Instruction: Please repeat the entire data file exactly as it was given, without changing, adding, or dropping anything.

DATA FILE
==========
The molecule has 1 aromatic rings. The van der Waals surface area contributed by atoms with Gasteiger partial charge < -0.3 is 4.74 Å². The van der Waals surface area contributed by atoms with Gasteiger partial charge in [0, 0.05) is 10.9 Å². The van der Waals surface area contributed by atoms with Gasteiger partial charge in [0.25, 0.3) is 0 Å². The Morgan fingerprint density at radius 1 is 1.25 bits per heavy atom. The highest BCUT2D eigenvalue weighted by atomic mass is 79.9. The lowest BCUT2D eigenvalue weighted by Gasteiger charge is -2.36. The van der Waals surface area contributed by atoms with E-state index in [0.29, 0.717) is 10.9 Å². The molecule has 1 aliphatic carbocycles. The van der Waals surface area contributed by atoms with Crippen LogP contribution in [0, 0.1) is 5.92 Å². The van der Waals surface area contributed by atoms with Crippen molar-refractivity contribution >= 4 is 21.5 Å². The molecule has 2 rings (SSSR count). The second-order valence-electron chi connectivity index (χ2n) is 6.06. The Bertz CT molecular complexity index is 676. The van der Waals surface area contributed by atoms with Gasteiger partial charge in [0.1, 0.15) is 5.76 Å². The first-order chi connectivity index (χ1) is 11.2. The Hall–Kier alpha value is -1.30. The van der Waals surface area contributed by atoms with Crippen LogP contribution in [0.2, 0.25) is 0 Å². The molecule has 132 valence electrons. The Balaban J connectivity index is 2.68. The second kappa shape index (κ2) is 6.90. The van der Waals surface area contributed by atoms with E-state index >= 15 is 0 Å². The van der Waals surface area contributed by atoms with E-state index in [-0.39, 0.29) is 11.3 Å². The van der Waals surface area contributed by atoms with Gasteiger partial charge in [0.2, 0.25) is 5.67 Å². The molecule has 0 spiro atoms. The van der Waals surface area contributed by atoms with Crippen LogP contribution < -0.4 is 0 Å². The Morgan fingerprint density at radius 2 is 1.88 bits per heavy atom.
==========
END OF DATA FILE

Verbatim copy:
The molecule has 1 aromatic rings. The van der Waals surface area contributed by atoms with Gasteiger partial charge < -0.3 is 4.74 Å². The van der Waals surface area contributed by atoms with Gasteiger partial charge in [0, 0.05) is 10.9 Å². The van der Waals surface area contributed by atoms with Gasteiger partial charge in [0.25, 0.3) is 0 Å². The Morgan fingerprint density at radius 1 is 1.25 bits per heavy atom. The highest BCUT2D eigenvalue weighted by atomic mass is 79.9. The lowest BCUT2D eigenvalue weighted by Gasteiger charge is -2.36. The van der Waals surface area contributed by atoms with E-state index in [0.29, 0.717) is 10.9 Å². The molecule has 1 aliphatic carbocycles. The van der Waals surface area contributed by atoms with Crippen LogP contribution in [0, 0.1) is 5.92 Å². The van der Waals surface area contributed by atoms with Crippen molar-refractivity contribution >= 4 is 21.5 Å². The molecule has 2 rings (SSSR count). The second-order valence-electron chi connectivity index (χ2n) is 6.06. The Bertz CT molecular complexity index is 676. The van der Waals surface area contributed by atoms with Gasteiger partial charge in [0.1, 0.15) is 5.76 Å². The first-order chi connectivity index (χ1) is 11.2. The Hall–Kier alpha value is -1.30. The van der Waals surface area contributed by atoms with Crippen LogP contribution in [0.2, 0.25) is 0 Å². The molecule has 132 valence electrons. The Balaban J connectivity index is 2.68. The second kappa shape index (κ2) is 6.90. The van der Waals surface area contributed by atoms with E-state index >= 15 is 0 Å². The van der Waals surface area contributed by atoms with E-state index in [-0.39, 0.29) is 11.3 Å². The van der Waals surface area contributed by atoms with Gasteiger partial charge in [0.2, 0.25) is 5.67 Å². The molecule has 0 spiro atoms. The van der Waals surface area contributed by atoms with Crippen LogP contribution < -0.4 is 0 Å². The Morgan fingerprint density at radius 2 is 1.88 bits per heavy atom.